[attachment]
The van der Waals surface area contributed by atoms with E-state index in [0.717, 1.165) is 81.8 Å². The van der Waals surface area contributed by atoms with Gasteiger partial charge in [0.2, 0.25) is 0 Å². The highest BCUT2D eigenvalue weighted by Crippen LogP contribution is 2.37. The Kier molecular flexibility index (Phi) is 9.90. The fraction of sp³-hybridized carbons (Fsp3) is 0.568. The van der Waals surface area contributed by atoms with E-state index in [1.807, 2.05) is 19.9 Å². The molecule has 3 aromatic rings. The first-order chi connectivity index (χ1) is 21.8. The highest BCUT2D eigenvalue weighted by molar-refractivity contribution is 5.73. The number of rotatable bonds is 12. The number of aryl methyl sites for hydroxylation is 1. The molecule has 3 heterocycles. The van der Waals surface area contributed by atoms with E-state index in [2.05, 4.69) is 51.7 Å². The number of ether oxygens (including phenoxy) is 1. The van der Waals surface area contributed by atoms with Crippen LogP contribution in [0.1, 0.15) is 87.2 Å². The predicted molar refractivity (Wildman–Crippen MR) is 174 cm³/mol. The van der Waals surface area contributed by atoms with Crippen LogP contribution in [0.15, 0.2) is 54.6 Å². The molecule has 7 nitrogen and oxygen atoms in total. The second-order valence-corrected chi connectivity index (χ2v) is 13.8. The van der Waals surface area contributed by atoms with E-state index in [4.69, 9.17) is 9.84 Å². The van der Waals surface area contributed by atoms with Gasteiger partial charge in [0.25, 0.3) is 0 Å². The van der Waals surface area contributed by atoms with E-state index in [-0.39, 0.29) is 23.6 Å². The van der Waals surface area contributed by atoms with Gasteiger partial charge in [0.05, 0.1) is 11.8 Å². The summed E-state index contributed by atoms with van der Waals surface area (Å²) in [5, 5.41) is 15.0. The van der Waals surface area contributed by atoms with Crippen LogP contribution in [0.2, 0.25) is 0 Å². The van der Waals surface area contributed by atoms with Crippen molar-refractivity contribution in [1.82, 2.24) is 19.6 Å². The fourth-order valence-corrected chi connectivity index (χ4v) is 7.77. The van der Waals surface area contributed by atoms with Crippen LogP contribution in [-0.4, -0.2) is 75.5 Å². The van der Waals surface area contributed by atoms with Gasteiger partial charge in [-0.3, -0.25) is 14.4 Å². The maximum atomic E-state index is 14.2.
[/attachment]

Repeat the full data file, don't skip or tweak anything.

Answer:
The van der Waals surface area contributed by atoms with E-state index in [0.717, 1.165) is 81.8 Å². The van der Waals surface area contributed by atoms with Gasteiger partial charge in [0.2, 0.25) is 0 Å². The highest BCUT2D eigenvalue weighted by Crippen LogP contribution is 2.37. The Kier molecular flexibility index (Phi) is 9.90. The fraction of sp³-hybridized carbons (Fsp3) is 0.568. The van der Waals surface area contributed by atoms with E-state index in [1.807, 2.05) is 19.9 Å². The molecule has 3 aromatic rings. The first-order chi connectivity index (χ1) is 21.8. The highest BCUT2D eigenvalue weighted by molar-refractivity contribution is 5.73. The number of rotatable bonds is 12. The number of aryl methyl sites for hydroxylation is 1. The molecule has 3 heterocycles. The van der Waals surface area contributed by atoms with E-state index in [2.05, 4.69) is 51.7 Å². The number of ether oxygens (including phenoxy) is 1. The van der Waals surface area contributed by atoms with Crippen LogP contribution in [0.1, 0.15) is 87.2 Å². The predicted molar refractivity (Wildman–Crippen MR) is 174 cm³/mol. The van der Waals surface area contributed by atoms with Crippen LogP contribution in [0.15, 0.2) is 54.6 Å². The molecule has 7 nitrogen and oxygen atoms in total. The second-order valence-corrected chi connectivity index (χ2v) is 13.8. The van der Waals surface area contributed by atoms with E-state index in [4.69, 9.17) is 9.84 Å². The van der Waals surface area contributed by atoms with Gasteiger partial charge in [0.25, 0.3) is 0 Å². The van der Waals surface area contributed by atoms with E-state index in [-0.39, 0.29) is 23.6 Å². The van der Waals surface area contributed by atoms with Gasteiger partial charge in [0.05, 0.1) is 11.8 Å². The summed E-state index contributed by atoms with van der Waals surface area (Å²) in [5, 5.41) is 15.0. The van der Waals surface area contributed by atoms with Crippen LogP contribution in [0.2, 0.25) is 0 Å². The van der Waals surface area contributed by atoms with Crippen molar-refractivity contribution in [1.82, 2.24) is 19.6 Å². The fourth-order valence-corrected chi connectivity index (χ4v) is 7.77. The van der Waals surface area contributed by atoms with Crippen LogP contribution in [-0.4, -0.2) is 75.5 Å². The van der Waals surface area contributed by atoms with Gasteiger partial charge in [-0.3, -0.25) is 14.4 Å². The maximum atomic E-state index is 14.2.